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Flashcards in Overview of Financial Management and the financial environment Deck (10)
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1

Home Mortgages Before S&Ls

- The problems if an individual investor tried to lend money to an aspiring homeowner:
-> Individual investor might not have enough money to fund an entire home
-> Individual investor might not be in a good position to evaluate the risk of the potential homeowner
-> Individual investor might have difficulty collecting mortgage payments

2

S&Ls Before Securitization

Savings and loan associations (S&Ls) solved the problems faced by individual investors
- S&Ls pooled deposits from many investors
- S&Ls developed expertise in evaluating the risk of borrowers
- S&Ls had legal resources to collect payments from borrowers

3

Problems faced by S&Ls Before Securitization

- S&Ls were limited in the amount of mortgages they could fund by the amount of deposits they could raise
- S&Ls were raising money through short-term floating-rate deposits, but making loans in the form of long-term fixed-rate mortgages
- When interest rates increased, S&Ls faced crisis because they had to pay more to depositors than they collected from mortgagees

4

Taxpayers to the rescue

- Many S&Ls went bankrupt when interest rates rose in the 1980s.
- Because deposits are insured, taxpayers ended up paying hundreds of billions of dollars.

5

Securitization in the Home Mortgage Industry

- After crisis in 1980s, S&Ls now put their mortgages into “pools” and sell the pools to other organizations, such as Fannie Mae.
- After selling a pool, the S&Ls have funds to make new home loans
- Risk is shifted to Fannie Mae

6

Fannie Mae Shifts Risk to Its Investors

- Risk hasn’t disappeared, it has been shifted to Fannie Mae.
- But Fannie Mae doesn’t keep the mortgages:
-> Puts mortgages in pools, sells shares of these pools to investors
-> Risk is shifted to investors.
-> But investors get a rate of return close to the mortgage rate, which is higher than the rate S&Ls pay their depositor.
-> Investors have more risk, but more return
- This is called securitization, since new securities have been created based on original securities (mortgages in this example)

7

Collateralized Debt Obligations (CDOs)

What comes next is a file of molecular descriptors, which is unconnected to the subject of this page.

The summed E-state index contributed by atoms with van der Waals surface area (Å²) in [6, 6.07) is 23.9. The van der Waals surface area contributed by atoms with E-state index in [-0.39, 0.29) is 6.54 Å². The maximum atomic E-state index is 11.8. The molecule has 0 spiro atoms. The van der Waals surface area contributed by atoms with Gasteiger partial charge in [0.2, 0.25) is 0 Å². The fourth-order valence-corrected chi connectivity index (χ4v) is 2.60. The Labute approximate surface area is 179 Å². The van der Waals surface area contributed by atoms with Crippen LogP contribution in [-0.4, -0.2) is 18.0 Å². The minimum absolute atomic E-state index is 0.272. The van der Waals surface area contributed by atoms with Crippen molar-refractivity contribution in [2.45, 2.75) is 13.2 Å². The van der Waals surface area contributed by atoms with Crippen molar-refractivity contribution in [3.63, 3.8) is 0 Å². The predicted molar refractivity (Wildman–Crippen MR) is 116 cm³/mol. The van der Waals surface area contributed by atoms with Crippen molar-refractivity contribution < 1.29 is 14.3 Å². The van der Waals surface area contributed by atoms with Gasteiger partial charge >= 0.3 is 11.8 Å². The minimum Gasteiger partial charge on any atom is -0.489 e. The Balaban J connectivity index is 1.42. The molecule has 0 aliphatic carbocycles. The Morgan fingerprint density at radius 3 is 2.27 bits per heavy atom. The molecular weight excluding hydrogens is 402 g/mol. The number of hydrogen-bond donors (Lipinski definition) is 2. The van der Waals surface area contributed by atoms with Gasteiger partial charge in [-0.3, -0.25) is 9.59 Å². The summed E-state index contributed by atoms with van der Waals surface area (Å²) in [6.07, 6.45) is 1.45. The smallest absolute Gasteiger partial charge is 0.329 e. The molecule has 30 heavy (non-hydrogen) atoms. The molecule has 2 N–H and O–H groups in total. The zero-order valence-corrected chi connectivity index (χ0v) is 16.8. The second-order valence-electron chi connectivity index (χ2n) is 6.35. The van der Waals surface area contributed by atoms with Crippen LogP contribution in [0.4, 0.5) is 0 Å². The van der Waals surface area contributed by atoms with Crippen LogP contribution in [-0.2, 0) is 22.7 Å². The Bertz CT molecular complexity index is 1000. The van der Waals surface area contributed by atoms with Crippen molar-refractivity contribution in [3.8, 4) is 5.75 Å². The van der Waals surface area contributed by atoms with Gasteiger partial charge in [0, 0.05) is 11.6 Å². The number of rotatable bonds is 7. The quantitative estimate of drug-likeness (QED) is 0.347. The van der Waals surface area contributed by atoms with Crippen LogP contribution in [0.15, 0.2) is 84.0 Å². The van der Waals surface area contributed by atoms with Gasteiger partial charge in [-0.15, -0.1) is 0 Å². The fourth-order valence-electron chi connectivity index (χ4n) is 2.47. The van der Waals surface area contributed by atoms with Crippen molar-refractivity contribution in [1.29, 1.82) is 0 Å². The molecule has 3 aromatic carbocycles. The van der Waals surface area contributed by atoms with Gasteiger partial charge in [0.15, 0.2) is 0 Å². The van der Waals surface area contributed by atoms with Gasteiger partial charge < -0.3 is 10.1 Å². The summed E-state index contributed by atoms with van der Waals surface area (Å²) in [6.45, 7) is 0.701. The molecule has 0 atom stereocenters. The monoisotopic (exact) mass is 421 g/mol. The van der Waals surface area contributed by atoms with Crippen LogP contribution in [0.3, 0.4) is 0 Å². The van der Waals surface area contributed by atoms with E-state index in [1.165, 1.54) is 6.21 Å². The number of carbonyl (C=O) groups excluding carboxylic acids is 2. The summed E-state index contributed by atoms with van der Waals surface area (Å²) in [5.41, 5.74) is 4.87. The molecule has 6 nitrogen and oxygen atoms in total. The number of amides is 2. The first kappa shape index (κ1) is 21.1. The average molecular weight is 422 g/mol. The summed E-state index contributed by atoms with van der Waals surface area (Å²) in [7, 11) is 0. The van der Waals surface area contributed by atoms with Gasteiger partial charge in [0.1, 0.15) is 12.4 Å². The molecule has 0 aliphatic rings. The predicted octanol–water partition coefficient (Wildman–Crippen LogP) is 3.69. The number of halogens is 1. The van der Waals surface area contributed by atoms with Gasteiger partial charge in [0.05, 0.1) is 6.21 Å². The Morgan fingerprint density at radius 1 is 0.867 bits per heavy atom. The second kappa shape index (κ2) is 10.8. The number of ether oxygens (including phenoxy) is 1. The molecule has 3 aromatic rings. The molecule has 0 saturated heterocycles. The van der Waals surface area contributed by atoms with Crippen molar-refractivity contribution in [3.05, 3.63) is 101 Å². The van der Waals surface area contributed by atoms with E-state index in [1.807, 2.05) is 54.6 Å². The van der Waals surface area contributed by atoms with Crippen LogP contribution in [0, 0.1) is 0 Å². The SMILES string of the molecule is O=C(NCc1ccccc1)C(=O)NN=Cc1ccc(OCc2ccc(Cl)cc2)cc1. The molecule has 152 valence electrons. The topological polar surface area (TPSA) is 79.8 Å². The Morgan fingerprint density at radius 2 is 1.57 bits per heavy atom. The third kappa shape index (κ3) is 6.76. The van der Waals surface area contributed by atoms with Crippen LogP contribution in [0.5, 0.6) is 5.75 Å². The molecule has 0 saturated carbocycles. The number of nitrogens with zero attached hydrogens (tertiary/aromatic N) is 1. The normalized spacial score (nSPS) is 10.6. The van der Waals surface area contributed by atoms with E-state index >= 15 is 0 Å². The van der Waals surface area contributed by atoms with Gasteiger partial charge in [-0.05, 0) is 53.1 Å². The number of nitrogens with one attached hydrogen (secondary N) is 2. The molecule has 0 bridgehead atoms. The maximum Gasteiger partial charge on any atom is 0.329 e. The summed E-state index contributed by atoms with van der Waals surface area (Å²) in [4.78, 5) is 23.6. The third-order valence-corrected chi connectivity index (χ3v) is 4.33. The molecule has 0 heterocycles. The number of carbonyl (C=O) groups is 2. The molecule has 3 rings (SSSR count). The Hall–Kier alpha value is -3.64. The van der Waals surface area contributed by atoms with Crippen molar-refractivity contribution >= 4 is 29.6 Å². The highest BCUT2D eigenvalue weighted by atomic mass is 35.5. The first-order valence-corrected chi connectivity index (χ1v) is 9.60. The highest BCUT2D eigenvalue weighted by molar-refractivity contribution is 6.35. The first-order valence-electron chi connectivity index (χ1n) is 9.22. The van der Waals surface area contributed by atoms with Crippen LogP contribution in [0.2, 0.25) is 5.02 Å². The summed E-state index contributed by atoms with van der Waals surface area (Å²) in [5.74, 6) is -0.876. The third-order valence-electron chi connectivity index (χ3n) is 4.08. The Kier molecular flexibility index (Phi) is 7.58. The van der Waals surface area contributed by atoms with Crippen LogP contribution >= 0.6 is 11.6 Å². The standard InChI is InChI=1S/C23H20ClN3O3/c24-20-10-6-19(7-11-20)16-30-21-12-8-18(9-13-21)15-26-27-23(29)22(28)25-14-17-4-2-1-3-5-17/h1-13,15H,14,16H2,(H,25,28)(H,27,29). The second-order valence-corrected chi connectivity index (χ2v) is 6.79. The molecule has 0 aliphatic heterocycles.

- Fannie Mae and others, such as investment banks, can also split mortgage pools into “special” securities
-> Some securities might pay investors only the mortgage interest, others might pay only the mortgage principal.
-> Some securities might mature quickly, others might mature later.
-> Some securities are “senior” and get paid before other securities from the pool get paid.
-> Rating agencies give different
- Risk of basic mortgage is parceled out to those investors who want that type of risk (and the potential return that goes with it).

8

Other Assets Can be Securitized

Car loans
Student loans Credit card balances

9

The dark side of securitization

- Homeowners wanted better homes than they could afford.
- Mortgage brokers encouraged homeowners to take mortgages even thought they would reset to payments that the borrowers might not be able to pay because the brokers got a commission for closing the deal.
- Appraisers thought the real estate boom would continue and over-appraised house values, getting paid at the time of the appraisal.
- Originating institutions (like Countrywide) quickly sold the mortgages to investment banks and other institutions.
- Investment banks created CDOs and got rating agencies to help design and then rate the new CDOs, with rating agencies making big profits despite conflicts of interest.
- Financial engineers used unrealistic inputs to generate high values for the CDOs.
- Investment banks sold the CDOs to investors and made big profits.
- Investors bought the CDOs but either didn’t understand or care about the risk.
- Some investors bought “insurance” via credit default swaps.

10

The collapse

- When mortgages reset and borrowers defaulted, the values of CDOs plummeted.
- Many of the credit default swaps failed to provide insurance because the counterparty failed.
- Many originators and securitizers still owned sub-prime
securities, which led to many bankruptcies, government
takeovers, and fire sales, including:
- New Century, Countrywide, IndyMac, Northern Rock, Fannie Mae, Freddie Mac, Bear Stearns, Lehman Brothers, and Merrill Lynch.